Even as a medical student, I remember seeing people’s eyes light up when I told them what I was training to do. Doctors are still arguably the most trusted professionals, and are associated with having an intellect and a moral fibre. This means that doctors can mobilise large groups of people to help achieve broader societal change. For example, I have been able to engage the public on issues that I feel are important, through unique access to media and specialists. I have been able to get involved in radio, television, and newspapers talking about issues such as stillbirth, the NHS, and mental health.
Medicine, inspires me constantly. Of course there are brilliant pieces of work done by senior clinciians all the time, but I’m also inspired by my junior colleagues, and by medical students. The last book I coedited was “The Unofficial Guide to Medical Research Audit and Teaching”. It was led by a then medical student- Ceen-Ming Tang. She wrote and edited the book before she even graduated, and if that’s not enough, the book won a prestiguious prize at the British Medical Association Awards! As a paediatrician, the children I see are incredibly inspiring, and many are very resilient. For example, one child I recently saw was an orphan who had been kidnapped from their orphanage, and taken to Vietnam, where people tried to force her into prostitution.
She ran away, and was befriended by a lady who adopted her as a step-mum. But then her step-mum died in a plane crash. At her step mums funeral she met her step-mother’s friends, who said they would create a new opportunity for her. She was sent to the UK and entered a foster family here. Despite all the trauma she had experienced, she was determined to work incredibly hard. She has a hunger for making the most of life that is infectious. She is only a teenager, but she has already defied the odds, and achieved more than most her age. Her future, right now, is very bright indeed. Inspiration can come from such a wide variety of sources – some you wouldn’t even think of. I remember once on a forensic psychiatry placement I went to see a prisoner who had done something incredibly bad – he’d murdered two people. But he went to prison, thought about what he did, repented for what had happened and made the most of what was available. He’d been in prison for 20 years but every day he read a new book. He had read 7,200 books, and I don’t know any academic or professor who has done that. He was in a position where his freedom was most restricted, but still did something really positive with his time.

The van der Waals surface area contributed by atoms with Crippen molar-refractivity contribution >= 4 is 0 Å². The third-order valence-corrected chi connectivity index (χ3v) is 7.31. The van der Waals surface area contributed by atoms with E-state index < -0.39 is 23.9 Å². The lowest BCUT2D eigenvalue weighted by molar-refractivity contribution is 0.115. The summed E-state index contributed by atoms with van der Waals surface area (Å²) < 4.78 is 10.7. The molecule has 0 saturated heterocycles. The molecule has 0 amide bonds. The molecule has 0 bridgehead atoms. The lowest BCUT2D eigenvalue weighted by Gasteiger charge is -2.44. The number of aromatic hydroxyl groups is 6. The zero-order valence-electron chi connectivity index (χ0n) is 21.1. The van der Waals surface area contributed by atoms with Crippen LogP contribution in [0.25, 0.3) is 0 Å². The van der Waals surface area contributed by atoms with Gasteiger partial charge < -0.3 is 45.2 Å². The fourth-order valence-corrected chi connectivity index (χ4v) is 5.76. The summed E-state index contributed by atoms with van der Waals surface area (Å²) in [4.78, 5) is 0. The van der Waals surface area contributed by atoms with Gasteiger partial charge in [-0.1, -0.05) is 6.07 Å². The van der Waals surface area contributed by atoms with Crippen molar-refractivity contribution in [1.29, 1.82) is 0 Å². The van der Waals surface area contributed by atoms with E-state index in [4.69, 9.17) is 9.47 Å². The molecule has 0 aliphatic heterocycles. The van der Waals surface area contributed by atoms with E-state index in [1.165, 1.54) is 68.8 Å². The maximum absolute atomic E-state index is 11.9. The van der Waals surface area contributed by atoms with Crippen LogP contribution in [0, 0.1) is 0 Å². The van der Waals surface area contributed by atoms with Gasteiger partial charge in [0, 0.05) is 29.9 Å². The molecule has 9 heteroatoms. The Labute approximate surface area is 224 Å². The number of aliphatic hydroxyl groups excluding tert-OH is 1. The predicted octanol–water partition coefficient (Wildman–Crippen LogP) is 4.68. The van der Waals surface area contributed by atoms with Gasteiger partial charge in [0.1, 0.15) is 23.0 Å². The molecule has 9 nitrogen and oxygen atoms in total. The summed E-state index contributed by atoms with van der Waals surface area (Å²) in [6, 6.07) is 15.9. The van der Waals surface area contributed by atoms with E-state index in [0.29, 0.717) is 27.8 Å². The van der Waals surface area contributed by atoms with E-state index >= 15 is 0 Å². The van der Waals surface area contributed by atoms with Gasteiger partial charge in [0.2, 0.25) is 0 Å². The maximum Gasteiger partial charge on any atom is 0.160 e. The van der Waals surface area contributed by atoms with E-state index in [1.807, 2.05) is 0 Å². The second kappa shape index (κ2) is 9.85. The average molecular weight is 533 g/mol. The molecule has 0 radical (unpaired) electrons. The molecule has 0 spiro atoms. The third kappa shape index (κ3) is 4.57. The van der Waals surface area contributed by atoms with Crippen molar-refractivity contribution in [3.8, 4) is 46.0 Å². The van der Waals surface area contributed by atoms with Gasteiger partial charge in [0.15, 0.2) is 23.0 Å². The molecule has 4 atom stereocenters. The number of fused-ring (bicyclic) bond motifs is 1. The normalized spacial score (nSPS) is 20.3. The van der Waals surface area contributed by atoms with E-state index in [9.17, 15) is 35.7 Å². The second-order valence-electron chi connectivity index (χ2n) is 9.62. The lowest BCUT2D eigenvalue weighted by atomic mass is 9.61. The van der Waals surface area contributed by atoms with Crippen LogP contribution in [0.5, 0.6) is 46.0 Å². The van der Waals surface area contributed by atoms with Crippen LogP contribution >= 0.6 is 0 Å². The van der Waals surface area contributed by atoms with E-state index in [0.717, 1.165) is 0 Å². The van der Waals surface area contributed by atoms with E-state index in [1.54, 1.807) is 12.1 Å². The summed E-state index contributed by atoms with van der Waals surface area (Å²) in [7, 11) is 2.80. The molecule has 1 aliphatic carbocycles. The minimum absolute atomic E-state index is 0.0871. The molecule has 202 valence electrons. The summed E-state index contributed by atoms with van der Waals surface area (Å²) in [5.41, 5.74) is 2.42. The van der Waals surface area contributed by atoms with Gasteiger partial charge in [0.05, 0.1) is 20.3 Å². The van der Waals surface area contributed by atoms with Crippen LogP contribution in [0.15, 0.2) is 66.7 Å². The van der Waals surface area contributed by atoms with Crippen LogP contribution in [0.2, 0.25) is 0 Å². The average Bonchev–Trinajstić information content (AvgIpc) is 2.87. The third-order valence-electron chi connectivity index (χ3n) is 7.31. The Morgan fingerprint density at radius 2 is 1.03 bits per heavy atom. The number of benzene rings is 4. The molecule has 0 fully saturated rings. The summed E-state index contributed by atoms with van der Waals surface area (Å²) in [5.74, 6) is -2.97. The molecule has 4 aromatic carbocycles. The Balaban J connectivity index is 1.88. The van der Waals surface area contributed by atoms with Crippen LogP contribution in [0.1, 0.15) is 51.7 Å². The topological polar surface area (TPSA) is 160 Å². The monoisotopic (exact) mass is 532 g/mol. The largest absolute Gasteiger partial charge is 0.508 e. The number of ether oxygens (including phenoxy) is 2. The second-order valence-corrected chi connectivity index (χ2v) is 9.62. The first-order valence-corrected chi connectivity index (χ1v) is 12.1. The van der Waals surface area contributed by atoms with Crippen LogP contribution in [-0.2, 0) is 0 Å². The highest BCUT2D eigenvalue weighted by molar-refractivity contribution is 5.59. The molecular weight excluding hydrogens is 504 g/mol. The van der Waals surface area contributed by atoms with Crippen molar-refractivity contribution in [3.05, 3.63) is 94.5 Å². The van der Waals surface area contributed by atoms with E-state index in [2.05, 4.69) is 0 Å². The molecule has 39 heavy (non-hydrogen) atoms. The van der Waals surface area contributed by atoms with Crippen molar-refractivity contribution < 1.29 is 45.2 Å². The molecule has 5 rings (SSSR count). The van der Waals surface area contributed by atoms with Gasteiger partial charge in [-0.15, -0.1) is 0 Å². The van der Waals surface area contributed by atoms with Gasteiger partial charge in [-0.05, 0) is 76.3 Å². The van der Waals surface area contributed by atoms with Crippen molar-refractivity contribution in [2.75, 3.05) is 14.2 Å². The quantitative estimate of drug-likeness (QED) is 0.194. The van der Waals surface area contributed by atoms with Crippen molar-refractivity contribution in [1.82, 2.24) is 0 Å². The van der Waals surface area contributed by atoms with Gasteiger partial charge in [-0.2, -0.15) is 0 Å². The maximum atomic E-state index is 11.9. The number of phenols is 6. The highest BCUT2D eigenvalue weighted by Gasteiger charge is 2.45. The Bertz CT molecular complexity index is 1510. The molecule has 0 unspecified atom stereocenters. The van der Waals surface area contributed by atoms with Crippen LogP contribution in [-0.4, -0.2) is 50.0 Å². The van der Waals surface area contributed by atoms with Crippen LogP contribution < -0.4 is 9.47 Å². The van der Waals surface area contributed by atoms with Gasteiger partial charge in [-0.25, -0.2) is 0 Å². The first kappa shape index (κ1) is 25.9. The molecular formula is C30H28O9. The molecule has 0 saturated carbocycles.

If I had the opportunity to talk to my 18 year old self before I had my first medical school interview this is what I would say to him: There is nothing wrong with the ‘boring and clichéd answers.’ Most doctors who I know practise medicine because they want to help people! A lot of the advise you’ve been given by people in your sixth form is well intended, but wrong!
If you’ve read this article and you are currently practising medicine, or you are thinking of applying to medicine, get in touch. I would love to hear how your motivations for practising medicine have changed over time.